Have you ever been in a planning meeting and everything comes to a grinding halt because someone wants to address details? There's a time and a place for the details, but not in the beginning of the creative process.
In TechRepublic's IT Leadership blog, Patrick Gray made this statement: "It is better to make an imperfect decision that moves the project forward today than to spend months vacillating and pontificating while time and money fly out the door."
If that statement weren't so long, I'd put it on a tee shirt.
I remember being in a horrendous meeting one time in which a bunch of us were discussing a new product and what the order e-form for it would look like. Three people in the room (one of whom was the project leader) "hijacked" the meeting for about 30 minutes and discussed the color the Order Here button would be. Setting aside the fact that this discussion centered around a button color (!) and that those were 30 minutes of my life that I would never get back, it really demonstrated an infatuation with details that would more than once impede the forward movement of the project.
I'm not saying button color is not important — all you Web designers out there with your fingers poised to shoot me an e-mail can calm down — but to obsess on a down-the-road detail like that when the parties involved could have been using that time to, oh I don't know, actually make the product, well it didn't make sense to me.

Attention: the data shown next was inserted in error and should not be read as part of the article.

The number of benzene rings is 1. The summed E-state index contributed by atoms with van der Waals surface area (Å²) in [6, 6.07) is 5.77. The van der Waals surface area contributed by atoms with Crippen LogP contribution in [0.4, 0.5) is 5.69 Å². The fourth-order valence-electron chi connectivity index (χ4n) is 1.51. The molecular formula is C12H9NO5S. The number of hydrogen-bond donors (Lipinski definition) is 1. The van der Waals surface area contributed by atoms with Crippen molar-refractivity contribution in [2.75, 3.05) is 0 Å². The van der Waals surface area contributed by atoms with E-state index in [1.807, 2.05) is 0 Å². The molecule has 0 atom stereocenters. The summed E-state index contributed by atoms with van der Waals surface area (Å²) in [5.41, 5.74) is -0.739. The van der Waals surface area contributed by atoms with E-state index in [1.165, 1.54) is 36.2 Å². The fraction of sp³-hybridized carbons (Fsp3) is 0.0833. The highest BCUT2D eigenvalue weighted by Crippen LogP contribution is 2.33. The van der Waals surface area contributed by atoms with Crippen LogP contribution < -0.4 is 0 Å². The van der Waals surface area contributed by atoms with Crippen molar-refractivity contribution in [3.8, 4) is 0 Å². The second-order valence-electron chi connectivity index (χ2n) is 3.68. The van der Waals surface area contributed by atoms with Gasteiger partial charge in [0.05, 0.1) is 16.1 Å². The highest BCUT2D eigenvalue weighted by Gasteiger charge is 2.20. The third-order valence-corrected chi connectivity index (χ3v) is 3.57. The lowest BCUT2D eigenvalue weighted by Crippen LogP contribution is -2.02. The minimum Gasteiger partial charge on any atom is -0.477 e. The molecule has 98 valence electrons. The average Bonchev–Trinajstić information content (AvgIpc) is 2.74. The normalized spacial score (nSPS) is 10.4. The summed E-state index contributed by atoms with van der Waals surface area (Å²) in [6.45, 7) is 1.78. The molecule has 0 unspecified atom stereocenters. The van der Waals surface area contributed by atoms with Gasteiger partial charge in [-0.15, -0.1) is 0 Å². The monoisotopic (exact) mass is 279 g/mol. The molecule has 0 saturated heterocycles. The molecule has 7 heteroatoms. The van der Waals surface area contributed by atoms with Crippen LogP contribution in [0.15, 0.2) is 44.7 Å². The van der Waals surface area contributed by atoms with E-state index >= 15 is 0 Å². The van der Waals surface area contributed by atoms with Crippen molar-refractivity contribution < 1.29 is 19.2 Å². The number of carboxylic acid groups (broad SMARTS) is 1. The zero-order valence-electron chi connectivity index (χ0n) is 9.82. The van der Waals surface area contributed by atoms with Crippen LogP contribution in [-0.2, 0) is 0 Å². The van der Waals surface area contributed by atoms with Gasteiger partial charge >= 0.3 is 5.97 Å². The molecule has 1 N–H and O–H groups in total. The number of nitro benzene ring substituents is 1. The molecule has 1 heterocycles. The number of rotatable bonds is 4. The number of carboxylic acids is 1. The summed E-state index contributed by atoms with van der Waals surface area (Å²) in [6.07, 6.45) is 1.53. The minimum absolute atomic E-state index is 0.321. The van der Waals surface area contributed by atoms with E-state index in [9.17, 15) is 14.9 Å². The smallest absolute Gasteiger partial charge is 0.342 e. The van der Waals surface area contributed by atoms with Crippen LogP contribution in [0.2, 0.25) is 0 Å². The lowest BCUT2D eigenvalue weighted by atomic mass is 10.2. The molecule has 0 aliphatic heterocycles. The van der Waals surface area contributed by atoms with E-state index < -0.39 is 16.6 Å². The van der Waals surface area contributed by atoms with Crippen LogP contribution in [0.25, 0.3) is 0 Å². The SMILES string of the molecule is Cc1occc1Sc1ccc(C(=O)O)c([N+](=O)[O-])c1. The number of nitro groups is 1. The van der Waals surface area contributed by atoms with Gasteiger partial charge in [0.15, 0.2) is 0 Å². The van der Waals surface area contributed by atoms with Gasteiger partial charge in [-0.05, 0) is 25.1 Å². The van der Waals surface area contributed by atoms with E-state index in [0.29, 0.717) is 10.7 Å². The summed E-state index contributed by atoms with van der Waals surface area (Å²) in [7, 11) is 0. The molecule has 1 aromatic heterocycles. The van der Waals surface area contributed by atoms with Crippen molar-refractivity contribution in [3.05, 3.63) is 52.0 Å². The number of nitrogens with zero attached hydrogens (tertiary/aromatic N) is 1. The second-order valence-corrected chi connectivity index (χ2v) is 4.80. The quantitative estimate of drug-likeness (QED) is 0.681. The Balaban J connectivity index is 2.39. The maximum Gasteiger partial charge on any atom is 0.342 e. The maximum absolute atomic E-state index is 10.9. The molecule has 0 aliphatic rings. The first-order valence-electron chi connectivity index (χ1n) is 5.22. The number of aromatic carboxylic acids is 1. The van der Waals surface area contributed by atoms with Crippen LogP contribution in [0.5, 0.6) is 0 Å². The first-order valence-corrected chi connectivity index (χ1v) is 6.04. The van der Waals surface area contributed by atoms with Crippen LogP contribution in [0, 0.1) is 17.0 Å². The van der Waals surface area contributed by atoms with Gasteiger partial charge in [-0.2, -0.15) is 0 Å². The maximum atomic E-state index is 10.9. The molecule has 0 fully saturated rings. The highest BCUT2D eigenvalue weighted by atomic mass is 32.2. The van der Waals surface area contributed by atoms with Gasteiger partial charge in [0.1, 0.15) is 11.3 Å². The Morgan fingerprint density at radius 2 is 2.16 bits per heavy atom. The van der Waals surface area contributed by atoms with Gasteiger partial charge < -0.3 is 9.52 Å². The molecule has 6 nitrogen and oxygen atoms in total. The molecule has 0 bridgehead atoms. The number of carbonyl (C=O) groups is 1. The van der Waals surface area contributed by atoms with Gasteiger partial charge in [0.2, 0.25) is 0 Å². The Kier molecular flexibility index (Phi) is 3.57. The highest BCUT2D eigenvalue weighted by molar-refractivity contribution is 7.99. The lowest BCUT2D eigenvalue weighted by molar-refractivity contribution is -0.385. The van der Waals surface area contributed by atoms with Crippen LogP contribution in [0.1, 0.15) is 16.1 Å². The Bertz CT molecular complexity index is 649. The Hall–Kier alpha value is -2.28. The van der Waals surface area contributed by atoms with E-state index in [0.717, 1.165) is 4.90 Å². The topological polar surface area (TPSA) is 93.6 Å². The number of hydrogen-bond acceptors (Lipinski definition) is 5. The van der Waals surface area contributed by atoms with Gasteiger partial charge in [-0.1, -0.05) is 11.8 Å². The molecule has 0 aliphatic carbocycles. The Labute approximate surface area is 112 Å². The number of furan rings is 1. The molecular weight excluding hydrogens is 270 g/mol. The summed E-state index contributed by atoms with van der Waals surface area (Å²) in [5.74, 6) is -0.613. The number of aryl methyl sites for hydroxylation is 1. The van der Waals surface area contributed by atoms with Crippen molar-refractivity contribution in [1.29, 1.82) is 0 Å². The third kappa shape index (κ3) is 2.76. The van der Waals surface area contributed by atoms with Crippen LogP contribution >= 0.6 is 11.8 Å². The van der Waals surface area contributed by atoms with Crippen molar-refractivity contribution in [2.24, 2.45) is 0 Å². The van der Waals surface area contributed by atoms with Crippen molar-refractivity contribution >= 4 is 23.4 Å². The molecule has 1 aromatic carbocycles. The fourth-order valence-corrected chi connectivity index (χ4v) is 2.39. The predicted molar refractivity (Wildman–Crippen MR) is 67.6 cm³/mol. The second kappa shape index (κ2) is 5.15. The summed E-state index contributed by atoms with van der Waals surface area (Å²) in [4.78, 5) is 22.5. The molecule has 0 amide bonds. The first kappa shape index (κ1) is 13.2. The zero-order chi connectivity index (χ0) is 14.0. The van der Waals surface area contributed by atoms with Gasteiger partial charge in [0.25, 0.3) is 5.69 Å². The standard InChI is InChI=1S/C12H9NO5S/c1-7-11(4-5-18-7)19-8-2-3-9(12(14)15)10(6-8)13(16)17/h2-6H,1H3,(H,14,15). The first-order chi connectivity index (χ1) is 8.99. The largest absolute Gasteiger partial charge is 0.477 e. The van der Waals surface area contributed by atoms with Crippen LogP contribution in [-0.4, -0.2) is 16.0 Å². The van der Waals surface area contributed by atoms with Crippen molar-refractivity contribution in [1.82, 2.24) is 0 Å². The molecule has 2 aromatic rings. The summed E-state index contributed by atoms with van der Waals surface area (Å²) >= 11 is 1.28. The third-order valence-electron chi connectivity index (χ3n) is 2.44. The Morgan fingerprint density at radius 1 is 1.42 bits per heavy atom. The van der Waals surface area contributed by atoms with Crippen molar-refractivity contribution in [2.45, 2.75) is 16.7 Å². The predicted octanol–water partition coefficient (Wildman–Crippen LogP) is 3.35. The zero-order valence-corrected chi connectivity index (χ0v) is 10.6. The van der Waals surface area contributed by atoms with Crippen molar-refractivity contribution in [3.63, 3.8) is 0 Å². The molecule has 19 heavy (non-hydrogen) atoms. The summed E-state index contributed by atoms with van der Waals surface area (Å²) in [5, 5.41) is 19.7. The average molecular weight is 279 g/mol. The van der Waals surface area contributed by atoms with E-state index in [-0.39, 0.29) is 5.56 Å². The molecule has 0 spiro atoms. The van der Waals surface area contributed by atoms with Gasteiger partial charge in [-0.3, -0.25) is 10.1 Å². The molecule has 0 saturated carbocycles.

And, of course, this being corporate America and all, the three people debating the relative advantages of color #11198D over color #990000 were each passionately determined to win the "argument." And even that degree of minutiae worship could be excused — in a different place and time. The team leader should have been the one to take the whole issue offline to discuss, but as I said, he was one of the three giving disproportionate life to it.
Look, I know details are important, and if you don't consider them before a project, they can blow up in your face down the road. But excruciating detail can also curtail big ideas and stifle creativity. One of the reasons I was never successful at creative writing is because I could never let go of grammatical rules while I was being "creative." I couldn't let my thoughts flow because I was always stopping to correct my own punctuation or unsplitting an infinitive.
Every now and then as an IT leader, you should devote a meeting to brainstorming as if anything were possible. Visualize the possibilities before you start limiting yourself with all the mundane details.
Toni Bowers is Managing Editor of TechRepublic and is the award-winning blogger of the Career Management blog. She has edited newsletters, books, and web sites pertaining to software, IT career, and IT management issues.